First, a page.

Skip to main content

Suspect of IRA splinter group convicted of murdering two British soldiers

By Peter Taggart
updated 3:11 PM EST, Fri January 20, 2012
STORY HIGHLIGHTS
  • Brian Shivers, 46, is sentenced to life in prison for killing two English soldiers
  • Co-defendant Colin Duffy, 44, is acquitted
  • Soldiers were killed in 2009 as they received a pizza delivered to their base gate

Belfast, Northern Ireland (CNN) -- A suspected member of an Irish Republican Army splinter group was found guilty Friday of murdering two soldiers outside a British army base in Northern Ireland almost three years ago.

Brian Shivers, 46, was sentenced to life in prison after being convicted of the murders as well as six counts of attempted murder and one count of possession of firearms and ammunition with intent to endanger life.

However, co-defendant Colin Duffy was acquitted of the same charges.

Two English soldiers, Patrick Azimkar, 21, and Mark Quinsey, 23, were killed outside Massereene Barracks in March 2009.

The off-duty and unarmed servicemen were ambushed with gunfire as they collected a pizza delivery at the front gate of the base, hours before they were due to leave for a tour of Afghanistan. They were the first members of the British security forces to be killed in Northern Ireland since the signing of the Good Friday peace agreement in 1998.

Other soldiers and the pizza delivery men were injured. The Real IRA claimed responsibility for the attack.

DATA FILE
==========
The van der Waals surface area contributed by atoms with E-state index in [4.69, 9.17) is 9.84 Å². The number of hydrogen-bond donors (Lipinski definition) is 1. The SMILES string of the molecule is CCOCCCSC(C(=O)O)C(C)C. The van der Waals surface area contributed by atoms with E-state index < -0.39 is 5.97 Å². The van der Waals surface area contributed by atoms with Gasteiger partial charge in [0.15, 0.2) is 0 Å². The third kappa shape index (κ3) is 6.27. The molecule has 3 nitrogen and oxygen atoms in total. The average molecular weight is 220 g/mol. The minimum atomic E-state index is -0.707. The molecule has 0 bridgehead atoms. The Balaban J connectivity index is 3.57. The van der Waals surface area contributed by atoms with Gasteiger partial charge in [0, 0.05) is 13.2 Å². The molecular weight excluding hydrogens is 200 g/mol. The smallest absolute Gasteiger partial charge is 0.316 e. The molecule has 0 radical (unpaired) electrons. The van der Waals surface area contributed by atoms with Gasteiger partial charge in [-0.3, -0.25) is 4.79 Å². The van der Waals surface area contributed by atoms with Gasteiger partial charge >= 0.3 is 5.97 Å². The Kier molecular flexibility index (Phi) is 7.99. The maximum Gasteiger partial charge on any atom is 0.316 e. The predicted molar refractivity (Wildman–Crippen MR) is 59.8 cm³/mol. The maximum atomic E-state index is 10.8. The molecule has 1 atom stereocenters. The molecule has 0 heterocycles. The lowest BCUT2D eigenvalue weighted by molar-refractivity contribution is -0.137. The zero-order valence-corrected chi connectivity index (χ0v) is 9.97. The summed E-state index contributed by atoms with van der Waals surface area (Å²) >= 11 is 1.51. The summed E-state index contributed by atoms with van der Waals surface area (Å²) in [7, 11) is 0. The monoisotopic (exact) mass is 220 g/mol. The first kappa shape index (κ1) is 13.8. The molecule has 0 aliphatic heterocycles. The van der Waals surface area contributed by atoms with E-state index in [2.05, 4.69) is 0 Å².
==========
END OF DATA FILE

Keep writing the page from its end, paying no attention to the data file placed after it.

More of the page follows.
Shivers and Duffy both denied any involvement in the ambush during the non-jury trial at Antrim Crown Court.

Shivers' lawyer described him as an "unlikely terrorist." The court heard he had cystic fibrosis and had been told by a doctor he only had a few years to live.

However, evidence showed that Shivers' DNA was found on matches discovered in the getaway car, which the attackers unsuccessfully tried to destroy.

In his verdict Friday, Justice Anthony Hart said: "I am satisfied that the prosecution has proved beyond reasonable doubt that Shivers set fire to the Cavalier at Ranaghan Road, and I therefore find him guilty on each count on the indictment."

The Cavalier was the getaway car.

Earlier on Friday, 44-year-old Duffy was cleared of all charges.

Hart said that while Duffy's DNA was found on a latex glove and a seatbelt buckle in the getaway car, that did not prove he was involved in the two murders and attempted murders.

The judge added: "I consider that there is insufficient evidence to satisfy me beyond reasonable doubt - whatever Mr. Duffy may have done when he wore the latex glove or touched the seatbelt buckle, that he was preparing the car in some way for this murderous attack. And I therefore find him not guilty."

Duffy had been charged with terrorist offenses in the past, but was never convicted.

He refused to answer questions from reporters Friday as he walked free from court to a waiting car. Pro-British protestors shouted angrily at him as he was driven away.

Police and relatives of the murdered soldiers then held a joint news conference, and the families said they were disappointed by the acquittal and knew others were involved in the ambush.

"A huge group of guilty people have yet to be brought to justice," said Jaime Quinsey, a sister of Mark Quinsey.

Patrick Azimkar's mother, Geraldine Ferguson, appealed for anyone with information to contact police.

Chief Superintendent Peter Farrar said officers were determined to find anyone involved in the murders.

CNN's Michael Martinez contributed to this report.

ADVERTISEMENT
ADVERTISEMENT